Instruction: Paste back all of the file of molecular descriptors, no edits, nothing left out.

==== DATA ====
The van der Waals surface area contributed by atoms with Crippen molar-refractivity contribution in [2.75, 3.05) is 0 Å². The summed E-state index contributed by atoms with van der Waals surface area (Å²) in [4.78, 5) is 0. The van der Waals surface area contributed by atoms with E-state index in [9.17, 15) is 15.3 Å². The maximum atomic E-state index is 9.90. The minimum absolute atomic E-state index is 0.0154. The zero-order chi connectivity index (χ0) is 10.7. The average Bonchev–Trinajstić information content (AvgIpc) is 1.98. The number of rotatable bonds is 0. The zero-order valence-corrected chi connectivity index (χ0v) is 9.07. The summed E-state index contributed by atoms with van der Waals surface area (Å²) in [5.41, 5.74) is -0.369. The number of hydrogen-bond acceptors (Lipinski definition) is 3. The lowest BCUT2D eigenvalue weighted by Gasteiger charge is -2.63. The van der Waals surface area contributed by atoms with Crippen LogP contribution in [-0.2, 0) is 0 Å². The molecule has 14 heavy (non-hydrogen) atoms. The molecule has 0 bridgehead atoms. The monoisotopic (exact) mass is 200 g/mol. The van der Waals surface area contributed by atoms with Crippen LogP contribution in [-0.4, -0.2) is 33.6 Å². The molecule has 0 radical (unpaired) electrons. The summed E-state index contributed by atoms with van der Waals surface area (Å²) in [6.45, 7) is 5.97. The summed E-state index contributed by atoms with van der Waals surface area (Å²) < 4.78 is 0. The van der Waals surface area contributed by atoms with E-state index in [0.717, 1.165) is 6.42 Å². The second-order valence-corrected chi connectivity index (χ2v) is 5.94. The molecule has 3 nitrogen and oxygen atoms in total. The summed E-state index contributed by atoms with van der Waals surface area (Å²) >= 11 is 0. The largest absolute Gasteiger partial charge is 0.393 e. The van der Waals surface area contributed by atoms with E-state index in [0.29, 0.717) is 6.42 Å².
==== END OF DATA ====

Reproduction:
The van der Waals surface area contributed by atoms with Crippen molar-refractivity contribution in [2.75, 3.05) is 0 Å². The summed E-state index contributed by atoms with van der Waals surface area (Å²) in [4.78, 5) is 0. The van der Waals surface area contributed by atoms with E-state index in [9.17, 15) is 15.3 Å². The maximum atomic E-state index is 9.90. The minimum absolute atomic E-state index is 0.0154. The zero-order chi connectivity index (χ0) is 10.7. The average Bonchev–Trinajstić information content (AvgIpc) is 1.98. The number of rotatable bonds is 0. The zero-order valence-corrected chi connectivity index (χ0v) is 9.07. The summed E-state index contributed by atoms with van der Waals surface area (Å²) in [5.41, 5.74) is -0.369. The number of hydrogen-bond acceptors (Lipinski definition) is 3. The lowest BCUT2D eigenvalue weighted by Gasteiger charge is -2.63. The van der Waals surface area contributed by atoms with Crippen LogP contribution in [-0.2, 0) is 0 Å². The molecule has 14 heavy (non-hydrogen) atoms. The molecule has 0 bridgehead atoms. The monoisotopic (exact) mass is 200 g/mol. The van der Waals surface area contributed by atoms with Crippen LogP contribution in [-0.4, -0.2) is 33.6 Å². The molecule has 0 radical (unpaired) electrons. The summed E-state index contributed by atoms with van der Waals surface area (Å²) in [6.45, 7) is 5.97. The summed E-state index contributed by atoms with van der Waals surface area (Å²) < 4.78 is 0. The van der Waals surface area contributed by atoms with E-state index in [0.717, 1.165) is 6.42 Å². The second-order valence-corrected chi connectivity index (χ2v) is 5.94. The molecule has 3 nitrogen and oxygen atoms in total. The summed E-state index contributed by atoms with van der Waals surface area (Å²) >= 11 is 0. The largest absolute Gasteiger partial charge is 0.393 e. The van der Waals surface area contributed by atoms with E-state index in [0.29, 0.717) is 6.42 Å².